Two women made it on that list, Julia Gillard of Australia and of course Ms. Hanna. I cannot help but wonder if the inclusion of the two women on the list is directly related to the sexist, masculine stereotype which insists that women have no business in leadership and in particular political leadership. Julia Gillard who began her tenure as Australian Prime Minister with a commitment to not complain about sexism even if she experienced it had to go back on that commitment. It was just a couple months before that she delivered a scathing presentation in her country’s parliament which spoke to the deliberate and vindictive sexism she has had to battle since assuming leadership of the country. Both women are lined up with male political leaders who have been accused and sometimes found guilty of everything from theft, to rape and in some cases near murder. The fact that women are not held to the same standards as men in leadership is quite evident, the man who was listed at number six, for example, was caught watching porn on his phone in the Indian Assembly; both women were also deemed worse than the Honolulu Councilman who was charged with twenty-six counts of theft. In fact Lisa Hanna ranks just above the Palestinian politician who is accused of using violence to maintain his hold on power and is also accused of having an illegal armed wing and is involved in drugs, extortion and land theft. Whereas a man has to break the law or engage in embarrassing and publicly inappropriate behaviour to make it on the list, all the women have to do is not inspire trust as in Lisa Hanna’s case or with Julia Gillard be accused of creating ‘a sense of national drift and financial pressure.’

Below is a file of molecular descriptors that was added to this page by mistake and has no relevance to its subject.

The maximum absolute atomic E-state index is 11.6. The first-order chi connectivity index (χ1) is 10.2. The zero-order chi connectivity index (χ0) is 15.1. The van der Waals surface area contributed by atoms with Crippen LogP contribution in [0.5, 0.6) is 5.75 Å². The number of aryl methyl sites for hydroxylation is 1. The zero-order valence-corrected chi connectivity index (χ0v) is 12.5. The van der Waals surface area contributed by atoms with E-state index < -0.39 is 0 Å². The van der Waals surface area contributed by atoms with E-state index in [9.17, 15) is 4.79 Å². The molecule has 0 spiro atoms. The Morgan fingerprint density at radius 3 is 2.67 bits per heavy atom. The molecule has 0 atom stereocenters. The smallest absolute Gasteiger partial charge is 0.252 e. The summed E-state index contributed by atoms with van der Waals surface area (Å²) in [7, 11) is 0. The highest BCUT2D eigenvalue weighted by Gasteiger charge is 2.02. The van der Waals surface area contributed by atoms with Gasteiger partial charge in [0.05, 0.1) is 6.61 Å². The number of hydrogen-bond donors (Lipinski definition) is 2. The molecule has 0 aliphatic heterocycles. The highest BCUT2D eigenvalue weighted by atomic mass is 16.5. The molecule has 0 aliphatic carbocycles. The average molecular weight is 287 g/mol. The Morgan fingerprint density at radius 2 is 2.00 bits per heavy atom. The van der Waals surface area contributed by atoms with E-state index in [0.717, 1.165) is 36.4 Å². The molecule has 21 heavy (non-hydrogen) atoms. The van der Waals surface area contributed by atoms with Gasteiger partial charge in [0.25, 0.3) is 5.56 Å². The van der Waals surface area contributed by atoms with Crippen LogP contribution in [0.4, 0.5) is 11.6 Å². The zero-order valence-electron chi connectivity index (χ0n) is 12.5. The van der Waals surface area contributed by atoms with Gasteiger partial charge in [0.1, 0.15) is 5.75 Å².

Women have a far way to go in really removing the proverbial ‘glass ceiling’ in political leadership. The truth is, when women enter representative politics they are entering a domain that is still considered the sole preserve of men. While I believe that in some cases women like men fail to deliver on their promises and fail to live up to our expectations as a citizenry, I fully appreciate that men are allowed to get away with far more than a woman could even contemplate.
Finally, the double standards make it clear that women have a higher standard that they have to meet. Women who aspire to political leadership have to be guided by this even as they carry out what they see as their mandate. Lisa Hanna might well learn a lesson or two from Ms. Gillard who finally woke up to the realization that even as she tried to not earn the ire of the male status quo she was becoming its agent. Women who enter political leadership are often accused of taking on male leadership traits and also of walking far from a feminist agenda because they do not want to be labeled as possessing a female bias. The truth is all a woman needs to do to be labeled and treated unfairly is show up. Women literally change the ‘body politics’ and we live in a world that is still very hostile to women’s physical presence in boardrooms and meeting spaces that were built on women’s exclusion. This website and its rather biased claims are no exception. I look forward to a world where men and women are seen and treated as equals but until then as women we need to recognize that what is ‘good for the goose is not necessarily good for the gander.”
This article is part of a writing assignment for Voices of Our Future a program of World Pulse that provides rigorous digital media and citizen journalism training for grassroots women leaders. World Pulse lifts and unites the voices of women from some of the most unheard regions of the world.
Take action! This post was submitted in response to Voices of Our Future 2013 Assignments: Op-Eds.